A laugh froze in her throat, and she thought, for one split second, that it was all funny, but a chill went up her right side and straight to her heart and worse still, into her brain. The demon was a dark and deepening shadow she felt more than she could see. She silently shouted: “Get out of my head and my theater. Leave me alone.” She meant it, but The Dread paid no heed.

“Places for Act I, ladies and gentleman, places.”

The murmur in the house began to die down as the lights shifted and the curtain began a slow pull up to reveal the lovely drawing room of the play, the sound of a dog barking off in the distance, and the light on the set told us all that it was late spring with a touch of summer in the air. The lovely room was filled with fresh cut flowers and had the promise of a comedic evening.

She walked to the window, set the book on the ledge as she had done for 210 other nights, gently pulled up the window, breathing in the evening air.

She turned and said, “If tonight does not get them to fall in love, nothing will.” And then came the split second when she could not, for the life of her, remember what came next. She could see Danny just off stage and she looked at him with panic in her eyes.

“Whatever am I doing here? What should I be doing to make this go well?” she ad-libbed while looking into the wings. Danny knew what was happening, so on he came, making up a few lines to help get her on track, then off they went — as rehearsed — as they had done for 210 other shows.

“Good God,” she said at the intermission as she and Danny bolted up the stairs to change for Act II, “do you think anyone noticed?”

“Darling, this poor comedy is hung together so loosely that no one would notice if an elephant took to the stage . . . thank God for genius comedic skill or this thing would have closed weeks ago.” They both laughed at how untrue that was. It was a fine comedy and they both were very good in it, but it was lovely of him to obscure the scary feeling of not remembering.

The curtain came down that night to a standing ovation, as it did nightly, whether they deserved it or not — such is the Broadway audience.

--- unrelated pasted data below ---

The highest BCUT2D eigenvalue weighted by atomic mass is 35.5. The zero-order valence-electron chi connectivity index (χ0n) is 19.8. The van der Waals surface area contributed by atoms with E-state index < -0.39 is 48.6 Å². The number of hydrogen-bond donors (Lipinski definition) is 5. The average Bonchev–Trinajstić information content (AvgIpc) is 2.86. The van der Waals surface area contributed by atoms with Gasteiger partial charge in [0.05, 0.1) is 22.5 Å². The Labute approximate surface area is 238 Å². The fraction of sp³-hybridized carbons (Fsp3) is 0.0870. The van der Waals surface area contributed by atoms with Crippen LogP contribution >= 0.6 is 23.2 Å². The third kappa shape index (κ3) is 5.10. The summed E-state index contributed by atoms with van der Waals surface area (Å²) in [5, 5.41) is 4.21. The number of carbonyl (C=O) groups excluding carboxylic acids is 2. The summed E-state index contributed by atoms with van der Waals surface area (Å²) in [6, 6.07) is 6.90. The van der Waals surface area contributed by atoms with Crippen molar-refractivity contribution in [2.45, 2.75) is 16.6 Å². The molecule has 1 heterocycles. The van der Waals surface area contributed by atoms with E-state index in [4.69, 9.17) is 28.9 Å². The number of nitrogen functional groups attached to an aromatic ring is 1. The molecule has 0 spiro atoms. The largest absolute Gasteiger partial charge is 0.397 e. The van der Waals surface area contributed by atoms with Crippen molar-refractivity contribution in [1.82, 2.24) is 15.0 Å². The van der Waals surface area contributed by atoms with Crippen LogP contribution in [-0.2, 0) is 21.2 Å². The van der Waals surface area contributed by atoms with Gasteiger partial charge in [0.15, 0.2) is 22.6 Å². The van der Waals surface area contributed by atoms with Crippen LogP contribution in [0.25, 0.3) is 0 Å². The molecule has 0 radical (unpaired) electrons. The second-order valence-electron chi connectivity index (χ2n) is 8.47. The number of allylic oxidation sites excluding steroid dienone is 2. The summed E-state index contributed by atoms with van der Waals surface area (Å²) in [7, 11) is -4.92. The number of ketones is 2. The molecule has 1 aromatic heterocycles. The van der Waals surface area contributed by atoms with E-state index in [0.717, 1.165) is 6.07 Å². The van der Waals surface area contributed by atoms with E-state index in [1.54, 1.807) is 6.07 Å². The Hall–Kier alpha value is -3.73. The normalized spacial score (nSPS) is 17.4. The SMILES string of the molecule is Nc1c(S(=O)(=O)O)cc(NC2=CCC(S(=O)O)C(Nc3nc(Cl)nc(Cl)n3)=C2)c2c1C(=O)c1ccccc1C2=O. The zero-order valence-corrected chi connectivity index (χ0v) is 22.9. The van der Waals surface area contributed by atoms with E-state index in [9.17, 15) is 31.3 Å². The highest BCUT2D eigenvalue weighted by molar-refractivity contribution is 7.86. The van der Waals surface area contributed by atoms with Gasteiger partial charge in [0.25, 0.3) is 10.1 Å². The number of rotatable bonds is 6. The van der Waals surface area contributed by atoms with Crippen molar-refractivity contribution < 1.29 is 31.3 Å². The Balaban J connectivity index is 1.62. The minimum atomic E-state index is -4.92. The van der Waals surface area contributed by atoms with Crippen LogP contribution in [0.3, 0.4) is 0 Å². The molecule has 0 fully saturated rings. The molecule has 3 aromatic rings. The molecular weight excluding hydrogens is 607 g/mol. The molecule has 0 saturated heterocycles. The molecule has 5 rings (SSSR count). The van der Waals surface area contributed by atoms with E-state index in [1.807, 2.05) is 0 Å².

June began reading the script nightly before “five minutes” was called, even though she knew every word. The Dread had found its way into the theater and the only defense was preparedness and laughter. Thank God for Danny, thank God for the rest of the cast and crew who made light of it and then lived in fear that they would be next.

As The Dread headed for another theater he paused to tip his hat because she had not broken down and because Danny had been a brick.

The next night someone in Phantom of the Opera forgot the first verse to “Music of the Night” and everyone in June’s show knew he had moved on. The cast laughed at the telling of the ad-libbed lyrics that night as actors gathered at Joe Allen’s bar after all the shows let out. The guy who played The Count told the story with everyone falling about at his impersonation and joking about it all.

No one knows better than an actor how a good laugh can dispel fear and nerves. Should you be in the theater on a night someone seems to be a bit off, or starts stumbling over lines, look just off stage, at the edge of the curtain. You may see a shadow looming, then turning to leave because his work there is done.  PS

Joyce Reehling is a 45-year veteran of the New York stage both on and off Broadway. She is a proud member of Actors Equity and Screen Actors Guild-American Federation of Radio and Television Artists. She now resides in Pinehurst. She does not miss The Dread.